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AIDS and Behavior

, Volume 18, Supplement 5, pp 459–464 | Cite as

Adherence to HIV and TB Care and Treatment, the Role of Food Security and Nutrition

  • Joan M. ClarosEmail author
  • Saskia de Pee
  • Martin W. Bloem
Original Paper

Abstract

Food security and nutrition play an important role in HIV and TB care and treatment, including for improving treatment outcomes, adherence and uptake of HIV and TB care. This AIDS and behaviour supplement on “Adherence to HIV and TB care and treatment, the role of food security and nutrition” provides an overview of the current evidence and knowledge about the barriers to uptake and retention in HIV and TB treatment and care and on whether and how food and nutrition assistance can help overcome these barriers. It contains nine papers on three topic areas discussing: (a) adherence and food and nutrition security in context of HIV and TB, their definitions, measurement tools and the current situation; (b) food and nutrition insecurity as barriers to uptake and retention; and (c) food and nutrition assistance to increase uptake and retention in care and treatment. Future interventions in the areas of food security, nutrition and social protection for increasing access and adherence should be from an HIV sensitive lens, linking the continuum of care with health systems, food systems and the community, complementing existing platforms through partnerships and integrated services.

Keywords

HIV/AIDS TB Food security Nutrition Access Adherence 

Introduction

Food security and nutrition play an important role in HIV and TB care and treatment, including for improving treatment outcomes, adherence and uptake of HIV and TB care. This AIDS and Behaviour supplement on “Adherence to HIV and TB care and treatment, the role of food security and nutrition” provides an overview of the current evidence and knowledge about the barriers to uptake and retention in HIV and TB treatment and care and on whether and how food and nutrition assistance can help overcome these barriers. This supplement is the result of a joint effort coordinated by WFP that started in the context of International AIDS Society conferences in Addis Ababa in 2011 and in Washington DC in 2012. While tremendous progress has been made in scaling up access to treatment, with covering up to 61 % of those eligible for treatment in 2012 [1], it is estimated that only 65 % of people living with HIV (PLHIV) in sub-Saharan Africa who initiate treatment remain on it after 3 years [2, 3]. Globally, HIV prevalence is increasing as AIDS-related deaths decrease because those receiving treatment are living longer healthier lives [4]. This means that long-term adherence and retention in care and treatment will be a challenge because if all the new WHO guideline recommendations were implemented globally, the number of people eligible for antiretroviral therapy will increase from 16.7 to 28.6 million in 2013 representing 86 % of all PLHIV in low- and middle-income countries [4, 5]. With this projected increase, adherence and retention, as well as the management and prevention of non-communicable diseases become more important [5, 6].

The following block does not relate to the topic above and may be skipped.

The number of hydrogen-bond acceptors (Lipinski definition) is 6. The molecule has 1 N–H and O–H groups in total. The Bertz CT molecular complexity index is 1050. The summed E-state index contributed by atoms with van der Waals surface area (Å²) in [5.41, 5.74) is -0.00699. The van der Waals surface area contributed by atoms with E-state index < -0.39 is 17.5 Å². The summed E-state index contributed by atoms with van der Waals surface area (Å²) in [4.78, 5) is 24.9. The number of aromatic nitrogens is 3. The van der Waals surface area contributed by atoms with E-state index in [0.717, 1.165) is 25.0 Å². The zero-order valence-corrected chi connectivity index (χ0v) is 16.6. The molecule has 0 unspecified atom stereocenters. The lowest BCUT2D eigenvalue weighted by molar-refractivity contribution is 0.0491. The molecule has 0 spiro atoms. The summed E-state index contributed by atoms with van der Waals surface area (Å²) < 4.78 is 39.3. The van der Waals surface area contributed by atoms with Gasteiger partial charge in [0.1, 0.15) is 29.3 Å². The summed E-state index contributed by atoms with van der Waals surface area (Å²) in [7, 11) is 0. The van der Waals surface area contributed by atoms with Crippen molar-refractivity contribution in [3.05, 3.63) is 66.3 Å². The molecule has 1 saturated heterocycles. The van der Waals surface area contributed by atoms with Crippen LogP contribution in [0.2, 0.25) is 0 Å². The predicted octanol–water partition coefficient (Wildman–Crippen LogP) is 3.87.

The Steadily Changing World of HIV and TB

The global response to HIV and TB has been shaped by many players, mainly through guidance from UNAIDS and WHO as well as resources channelled through the Global Fund to fight AIDS, Tuberculosis and Malaria (GFATM) and the President’s Emergency Plan for AIDS Relief (PEPFAR), national development agencies and donors. The role of HIV and TB, which was very prominent in the Millenium Development Goals that guided priorities and action until 2015, is less clear in the post-2015 development agenda. This change has presented UNAIDS with a strategic opportunity for advocacy to ensure HIV is “prominently positioned in the post-2015 agenda, including ambitious, measurable targets towards the end of AIDS under an overarching health goal” [7]. This means that applying an HIV lens to other areas with higher prominence in the post-2015 development agenda such as food and nutrition security [8] becomes more important.

Since 2010, the global AIDS response adopted an evidence based strategic investment approach for maximum returns [9] and UNAIDS’ “Getting to Zero Strategy” of zero new infections, discrimination and AIDS-related deaths [10]. The UNAIDS’ investment framework [11, 12] takes on this new investment strategy [9] including its critical enablers and development synergies [13]. Social and programme enablers are part of the critical enablers and contribute to UNAIDS goals by creating demand for and helping improve existing interventions—including nutrition and social protection [9]. In the UNAIDS Division of Labour (DoL), WFP is the sole convener for the integration of food and nutrition in the HIV response [14, 15]. As one of the few UN agencies working on generating demand for HIV and TB services, WFP is complementing existing platforms through partnerships and contributing to UNAIDS “Getting to Zero strategy” by facilitating direct and or indirect access to food and adequate nutrition for those affected by HIV and TB –including vulnerable populations, women and girls and during the first 1,000 days of life, i.e. from conception to 24 months of age.